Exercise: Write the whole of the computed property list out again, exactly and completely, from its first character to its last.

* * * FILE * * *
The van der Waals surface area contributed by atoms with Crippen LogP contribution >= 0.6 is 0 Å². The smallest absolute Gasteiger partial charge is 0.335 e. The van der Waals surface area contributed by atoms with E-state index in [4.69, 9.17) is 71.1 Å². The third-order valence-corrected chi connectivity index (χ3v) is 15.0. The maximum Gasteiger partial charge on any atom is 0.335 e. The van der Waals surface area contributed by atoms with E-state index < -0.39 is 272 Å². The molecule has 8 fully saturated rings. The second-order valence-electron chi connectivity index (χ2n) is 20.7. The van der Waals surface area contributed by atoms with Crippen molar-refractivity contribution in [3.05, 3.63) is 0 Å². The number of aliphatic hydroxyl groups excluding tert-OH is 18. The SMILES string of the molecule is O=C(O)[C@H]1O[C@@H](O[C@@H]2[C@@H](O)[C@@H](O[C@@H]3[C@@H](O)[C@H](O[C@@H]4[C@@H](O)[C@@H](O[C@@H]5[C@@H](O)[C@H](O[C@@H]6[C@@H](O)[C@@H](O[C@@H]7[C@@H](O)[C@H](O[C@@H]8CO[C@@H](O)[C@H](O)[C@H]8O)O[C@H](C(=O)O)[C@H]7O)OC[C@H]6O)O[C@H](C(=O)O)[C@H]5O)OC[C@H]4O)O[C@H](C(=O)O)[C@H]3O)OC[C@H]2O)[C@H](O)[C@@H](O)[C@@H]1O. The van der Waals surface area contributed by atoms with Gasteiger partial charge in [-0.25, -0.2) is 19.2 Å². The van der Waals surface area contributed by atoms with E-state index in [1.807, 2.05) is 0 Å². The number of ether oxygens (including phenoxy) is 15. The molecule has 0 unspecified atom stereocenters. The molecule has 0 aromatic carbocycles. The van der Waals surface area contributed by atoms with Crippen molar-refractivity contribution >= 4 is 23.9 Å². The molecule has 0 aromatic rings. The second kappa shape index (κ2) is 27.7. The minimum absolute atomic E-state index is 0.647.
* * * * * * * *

The van der Waals surface area contributed by atoms with Crippen LogP contribution >= 0.6 is 0 Å². The smallest absolute Gasteiger partial charge is 0.335 e. The van der Waals surface area contributed by atoms with E-state index in [4.69, 9.17) is 71.1 Å². The third-order valence-corrected chi connectivity index (χ3v) is 15.0. The maximum Gasteiger partial charge on any atom is 0.335 e. The van der Waals surface area contributed by atoms with E-state index < -0.39 is 272 Å². The molecule has 8 fully saturated rings. The second-order valence-electron chi connectivity index (χ2n) is 20.7. The van der Waals surface area contributed by atoms with Crippen molar-refractivity contribution in [3.05, 3.63) is 0 Å². The number of aliphatic hydroxyl groups excluding tert-OH is 18. The SMILES string of the molecule is O=C(O)[C@H]1O[C@@H](O[C@@H]2[C@@H](O)[C@@H](O[C@@H]3[C@@H](O)[C@H](O[C@@H]4[C@@H](O)[C@@H](O[C@@H]5[C@@H](O)[C@H](O[C@@H]6[C@@H](O)[C@@H](O[C@@H]7[C@@H](O)[C@H](O[C@@H]8CO[C@@H](O)[C@H](O)[C@H]8O)O[C@H](C(=O)O)[C@H]7O)OC[C@H]6O)O[C@H](C(=O)O)[C@H]5O)OC[C@H]4O)O[C@H](C(=O)O)[C@H]3O)OC[C@H]2O)[C@H](O)[C@@H](O)[C@@H]1O. The van der Waals surface area contributed by atoms with Gasteiger partial charge in [-0.25, -0.2) is 19.2 Å². The van der Waals surface area contributed by atoms with E-state index in [1.807, 2.05) is 0 Å². The number of ether oxygens (including phenoxy) is 15. The molecule has 0 unspecified atom stereocenters. The molecule has 0 aromatic carbocycles. The van der Waals surface area contributed by atoms with Crippen molar-refractivity contribution >= 4 is 23.9 Å². The molecule has 0 aromatic rings. The second kappa shape index (κ2) is 27.7. The minimum absolute atomic E-state index is 0.647.